The Croydon North by-election, called after the death of Malcolm Wicks, took place on November 29. It was won comfortably by Labour’s Steve Reed.
I am not a fan of Labour, but I found this result palatable considering there was talk of Respect pulling off another shock victory. Respect is a party of opportunists who play at divisive politics. In the end, Lee Jasper (Respect’s candidate) only managed a paltry 707 votes.
Earlier in the year, Respect’s George Galloway won the Bradford West by-election by stirring racial tensions. Galloway put himself forward as espousing Muslim virtues (though he remains evasive when asked if he has actually converted to the religion). One leaflet stated: ‘God knows who is a Muslim and He knows who is not. I, George Galloway, do not drink and never have.’ Galloway also said: ‘I’m a better Pakistani than he [Mr Hussain] will ever be.’
Respect is no longer a socialist or liberal party; it is merely a platform by which Galloway rants against mainstream politics. Respect no longer supports women’s rights or gay rights (Galloway has avoided Commons votes involving these issues). All have been sacrificed to win over hard-line Muslim support.
Galloway controversially stated that the sexual allegations against Julian Assange were, even if true, ‘not rape’ since initiating sex with someone who is asleep would not be rape. Respect’s former leader, Salma Yaqoob, who left the party over the issue, described the comments as ‘deeply disappointing and wrong.’
Lee Jasper was an advisor on equalities to Ken Livingstone during his tenure as London Mayor. Jasper frequently ‘played the race card’ to silence opposition to Labour’s policies, notably during the European Social Forum hosted by the GLA in 2004. In late 2007, the Evening Standard accused Lee Jasper of cronyism and corruption. He resigned on 4 March 2008 following accusations that he had sent e-mails of an ‘intimate nature’ to a woman involved with organisations who had received GLA grants.
Jasper has frequently articulated the view that black people cannot be racist (one assumes he has never heard of Robert Mugabe?). His argument seems to be that, since black people are not often found in positions of power in the UK, they are not capable of being racist as they wield little influence. But Jasper’s reasoning is wrong because racism is not merely about enforcing prejudice through influence. Racism is about judging others by virtue of their race – and that can certainly be done by anyone.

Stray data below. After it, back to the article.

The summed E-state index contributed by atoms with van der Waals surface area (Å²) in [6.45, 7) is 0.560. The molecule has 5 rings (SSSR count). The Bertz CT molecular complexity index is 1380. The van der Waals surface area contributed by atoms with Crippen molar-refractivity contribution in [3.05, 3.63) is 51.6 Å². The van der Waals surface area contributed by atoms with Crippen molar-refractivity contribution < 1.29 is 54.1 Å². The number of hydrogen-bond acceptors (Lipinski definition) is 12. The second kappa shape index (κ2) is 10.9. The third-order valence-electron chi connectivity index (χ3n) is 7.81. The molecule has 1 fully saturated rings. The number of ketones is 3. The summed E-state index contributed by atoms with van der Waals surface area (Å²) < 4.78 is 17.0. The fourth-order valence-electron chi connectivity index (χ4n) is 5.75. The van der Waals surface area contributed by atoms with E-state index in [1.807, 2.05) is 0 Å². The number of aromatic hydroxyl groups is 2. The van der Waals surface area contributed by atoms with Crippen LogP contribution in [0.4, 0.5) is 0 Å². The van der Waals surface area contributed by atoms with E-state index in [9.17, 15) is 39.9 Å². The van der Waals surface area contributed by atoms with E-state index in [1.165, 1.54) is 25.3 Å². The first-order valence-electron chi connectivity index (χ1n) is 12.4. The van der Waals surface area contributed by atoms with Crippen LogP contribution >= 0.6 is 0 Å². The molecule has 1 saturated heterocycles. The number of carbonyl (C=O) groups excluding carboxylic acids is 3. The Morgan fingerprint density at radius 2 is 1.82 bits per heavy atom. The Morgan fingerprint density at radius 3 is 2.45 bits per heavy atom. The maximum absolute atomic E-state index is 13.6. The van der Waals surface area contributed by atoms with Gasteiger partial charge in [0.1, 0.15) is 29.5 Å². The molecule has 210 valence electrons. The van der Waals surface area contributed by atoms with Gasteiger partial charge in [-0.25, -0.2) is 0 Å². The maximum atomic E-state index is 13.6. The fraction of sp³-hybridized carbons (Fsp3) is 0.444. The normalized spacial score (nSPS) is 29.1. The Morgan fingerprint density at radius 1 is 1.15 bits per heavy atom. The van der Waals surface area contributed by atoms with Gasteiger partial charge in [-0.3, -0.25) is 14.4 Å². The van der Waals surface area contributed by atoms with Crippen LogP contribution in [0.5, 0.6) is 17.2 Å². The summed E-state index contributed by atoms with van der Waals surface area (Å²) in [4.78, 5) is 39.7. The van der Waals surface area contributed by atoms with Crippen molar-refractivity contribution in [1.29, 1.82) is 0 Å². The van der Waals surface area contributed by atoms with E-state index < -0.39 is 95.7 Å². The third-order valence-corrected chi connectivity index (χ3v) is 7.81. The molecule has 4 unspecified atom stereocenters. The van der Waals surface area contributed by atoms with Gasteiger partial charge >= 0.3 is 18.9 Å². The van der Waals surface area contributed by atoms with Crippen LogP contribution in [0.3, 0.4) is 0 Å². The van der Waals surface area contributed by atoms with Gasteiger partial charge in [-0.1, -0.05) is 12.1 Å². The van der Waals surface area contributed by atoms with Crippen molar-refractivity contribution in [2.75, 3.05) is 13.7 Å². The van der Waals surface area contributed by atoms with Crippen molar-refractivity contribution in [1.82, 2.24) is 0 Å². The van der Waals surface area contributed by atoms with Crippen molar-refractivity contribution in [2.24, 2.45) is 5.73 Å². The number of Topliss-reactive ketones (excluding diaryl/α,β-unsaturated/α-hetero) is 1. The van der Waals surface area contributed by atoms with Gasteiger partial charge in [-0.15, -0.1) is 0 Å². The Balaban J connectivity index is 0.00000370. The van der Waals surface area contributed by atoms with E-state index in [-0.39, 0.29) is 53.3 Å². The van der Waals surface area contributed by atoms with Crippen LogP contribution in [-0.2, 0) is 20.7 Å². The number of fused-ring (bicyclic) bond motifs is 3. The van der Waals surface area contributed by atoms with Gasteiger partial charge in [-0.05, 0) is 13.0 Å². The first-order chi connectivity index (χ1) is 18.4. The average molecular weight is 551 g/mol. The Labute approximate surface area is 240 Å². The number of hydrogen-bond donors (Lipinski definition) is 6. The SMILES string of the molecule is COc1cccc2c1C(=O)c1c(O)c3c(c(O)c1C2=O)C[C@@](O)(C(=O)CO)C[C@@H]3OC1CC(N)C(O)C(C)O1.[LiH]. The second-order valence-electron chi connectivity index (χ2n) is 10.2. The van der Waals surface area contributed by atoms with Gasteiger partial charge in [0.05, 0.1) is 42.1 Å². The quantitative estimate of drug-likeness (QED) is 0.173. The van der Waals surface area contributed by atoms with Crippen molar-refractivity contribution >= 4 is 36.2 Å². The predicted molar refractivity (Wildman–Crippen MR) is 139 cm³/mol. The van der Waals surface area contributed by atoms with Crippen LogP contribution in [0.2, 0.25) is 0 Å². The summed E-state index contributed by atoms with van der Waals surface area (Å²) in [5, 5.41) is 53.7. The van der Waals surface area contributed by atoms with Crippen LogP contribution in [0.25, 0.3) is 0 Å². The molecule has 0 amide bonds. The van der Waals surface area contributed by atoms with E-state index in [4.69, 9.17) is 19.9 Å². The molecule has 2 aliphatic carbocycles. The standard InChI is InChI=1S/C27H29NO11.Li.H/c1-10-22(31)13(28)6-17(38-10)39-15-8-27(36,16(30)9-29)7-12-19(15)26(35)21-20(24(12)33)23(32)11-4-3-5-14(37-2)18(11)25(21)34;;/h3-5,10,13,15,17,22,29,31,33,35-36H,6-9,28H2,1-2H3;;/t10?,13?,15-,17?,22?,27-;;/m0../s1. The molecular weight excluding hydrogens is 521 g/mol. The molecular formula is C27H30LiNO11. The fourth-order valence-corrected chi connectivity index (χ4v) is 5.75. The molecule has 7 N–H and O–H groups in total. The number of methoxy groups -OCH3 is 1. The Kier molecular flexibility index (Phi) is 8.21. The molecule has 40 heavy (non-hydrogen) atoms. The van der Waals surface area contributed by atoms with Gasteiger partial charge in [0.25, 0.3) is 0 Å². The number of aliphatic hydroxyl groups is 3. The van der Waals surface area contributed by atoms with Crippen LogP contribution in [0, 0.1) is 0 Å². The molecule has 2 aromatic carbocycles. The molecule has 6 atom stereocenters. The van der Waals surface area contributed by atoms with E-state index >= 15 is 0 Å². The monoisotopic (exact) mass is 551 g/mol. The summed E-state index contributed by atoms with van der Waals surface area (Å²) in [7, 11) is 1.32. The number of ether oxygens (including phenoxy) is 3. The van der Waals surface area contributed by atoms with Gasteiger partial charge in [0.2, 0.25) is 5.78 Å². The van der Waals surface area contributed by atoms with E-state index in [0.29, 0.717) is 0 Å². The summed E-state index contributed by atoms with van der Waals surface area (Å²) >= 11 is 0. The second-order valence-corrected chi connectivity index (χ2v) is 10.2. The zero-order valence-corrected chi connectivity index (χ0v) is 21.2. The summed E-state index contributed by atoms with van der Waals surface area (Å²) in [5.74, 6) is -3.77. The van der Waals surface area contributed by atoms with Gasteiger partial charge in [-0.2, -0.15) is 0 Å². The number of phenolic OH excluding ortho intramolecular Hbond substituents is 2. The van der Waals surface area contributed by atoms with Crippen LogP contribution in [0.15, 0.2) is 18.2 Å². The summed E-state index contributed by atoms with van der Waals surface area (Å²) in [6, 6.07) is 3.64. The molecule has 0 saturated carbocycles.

So Jasper is not only quick to play the ‘race card’ when it suits, but also denies that a black man could ever be racist himself.
Galloway, the mastermind of all of Respect’s campaigns, was up to his usual tricks in the run up to the Croydon North and Rotherham by-elections. He declared that Respect would be targeting the black and Muslim vote: ‘We will be targeting the 10,000 Muslim voters on the issues which matter greatly to them, most important of which is the ceaseless bombardment from the ruling class and the media to try and poison the British public against Muslims and Islam.’
Even more remarkably, Galloway attacked Labour for selecting ‘white guy’ Steve Reed as their candidate for Croydon North. I say remarkably, because there didn’t seem to be anything wrong with white candidates when Galloway stood for Bradford West.
Community leaders condemned Galloway’s comments as divisive. Pastor Clement Okusi said: ‘Galloway appears to be reading a very badly written script and Jasper does himself no favours with his confrontational rhetoric. With regards to him targeting blacks and Muslims, he immediately alienates others and sets himself up as a divisive figure.’
Faz Hakim, once considered one of Britain’s most influential Muslim women, said: ‘I have known Lee Jasper for 20 years. The world has changed in that time but he hasn’t. It’s completely irresponsible to be encouraging division at a time when we should be joining together.’
Jasper, who was also found to have used controversial ‘Twitter bot’ programs to generate Tweets and give a false impression of his popularity, said: ‘You have to use everything at your disposal in modern campaigning.’ This sums up nicely the divisive game that Galloway and his Respect cronies are prepared to play. They exploit the groups that they claim to give a voice to. In the long term, this will be very damaging indeed. Ethnic minority and disadvantaged voters – already deeply mistrustful of politicians – will give up completely on the democratic process. Fortunately, the people of Croydon North and Rotherham saw through this.
What is clear is that the main parties must work harder to appeal to these groups. If not, the politics of division will take hold.
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